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Is it possible to define a derivative for rigid transformations eg. reflection and translation?

I am especially interested on reflections shortly $\sigma$.

Because I am trying to relate $\int_{A}f(\sigma x)dx$ with $\int_{\sigma A}f(x)dx$, where ,say, f is an integrable function $f:X\to [0,1]$ and $A\subset X$ Borel set.

So if we try change of variables, then we need $det(D \sigma)$. Feel free to go as advanced and technical as you like.

Does $lim_{h\to 0} \frac{\sigma(x+h)-\sigma(x)}{h}$ exist? I think it equals 1 because

$|x-y|=|\sigma(x)-\sigma(y)|\Rightarrow lim_{h\to 0} |\frac{\sigma(x+h)-\sigma(x)}{h}|= lim_{h\to 0} \frac{|x+h-x|}{h}=1$


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As a linear transformation (it may actually be an affine mapping, but the translation part does not change things here) a reflection typically has a single eigenvalue $-1$ and several $+1$:s. So on a line I would expect to see $-1$. In higher dimensions a matrix with appropriate eigenvalues. In an infinite dimensional space...? – Jyrki Lahtonen May 22 '14 at 6:17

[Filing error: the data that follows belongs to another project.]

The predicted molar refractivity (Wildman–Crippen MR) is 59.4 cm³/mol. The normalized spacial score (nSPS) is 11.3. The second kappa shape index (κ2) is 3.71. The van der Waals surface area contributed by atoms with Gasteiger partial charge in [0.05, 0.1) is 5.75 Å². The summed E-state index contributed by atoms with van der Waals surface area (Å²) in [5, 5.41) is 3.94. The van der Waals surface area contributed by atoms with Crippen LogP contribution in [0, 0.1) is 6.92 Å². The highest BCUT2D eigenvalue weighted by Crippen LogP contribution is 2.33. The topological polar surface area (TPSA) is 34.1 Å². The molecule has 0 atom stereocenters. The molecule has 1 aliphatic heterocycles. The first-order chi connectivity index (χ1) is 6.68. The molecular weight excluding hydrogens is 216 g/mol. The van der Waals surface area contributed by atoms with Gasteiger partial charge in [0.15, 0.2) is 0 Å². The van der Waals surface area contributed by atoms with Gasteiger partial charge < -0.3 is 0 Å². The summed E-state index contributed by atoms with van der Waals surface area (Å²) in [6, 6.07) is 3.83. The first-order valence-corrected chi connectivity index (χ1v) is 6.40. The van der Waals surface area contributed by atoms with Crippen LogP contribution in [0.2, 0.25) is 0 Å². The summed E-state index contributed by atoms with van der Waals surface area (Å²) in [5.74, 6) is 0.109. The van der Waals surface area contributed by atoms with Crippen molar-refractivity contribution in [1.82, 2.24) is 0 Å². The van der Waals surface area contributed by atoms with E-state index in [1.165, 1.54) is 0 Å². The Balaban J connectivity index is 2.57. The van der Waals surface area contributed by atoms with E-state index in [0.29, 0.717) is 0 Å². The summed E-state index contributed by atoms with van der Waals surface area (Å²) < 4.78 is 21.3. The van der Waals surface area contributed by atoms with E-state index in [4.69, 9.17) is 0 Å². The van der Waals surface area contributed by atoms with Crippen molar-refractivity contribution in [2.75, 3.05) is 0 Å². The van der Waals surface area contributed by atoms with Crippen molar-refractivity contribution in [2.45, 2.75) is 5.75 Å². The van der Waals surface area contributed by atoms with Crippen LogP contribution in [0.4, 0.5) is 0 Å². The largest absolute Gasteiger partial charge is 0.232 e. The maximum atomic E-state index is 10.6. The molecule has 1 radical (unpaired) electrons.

Rigid motions are just multiplications with a matrix (plus a translation), i.e. $x\mapsto Ax+b$. Then the derivative is simply $A$. (In fact, to be "rigid", i.e. an isometry, wwe require some conditions about $A$, but even without these conditions the derivative of $x\mapsto Ax+b$ is simply $A$).

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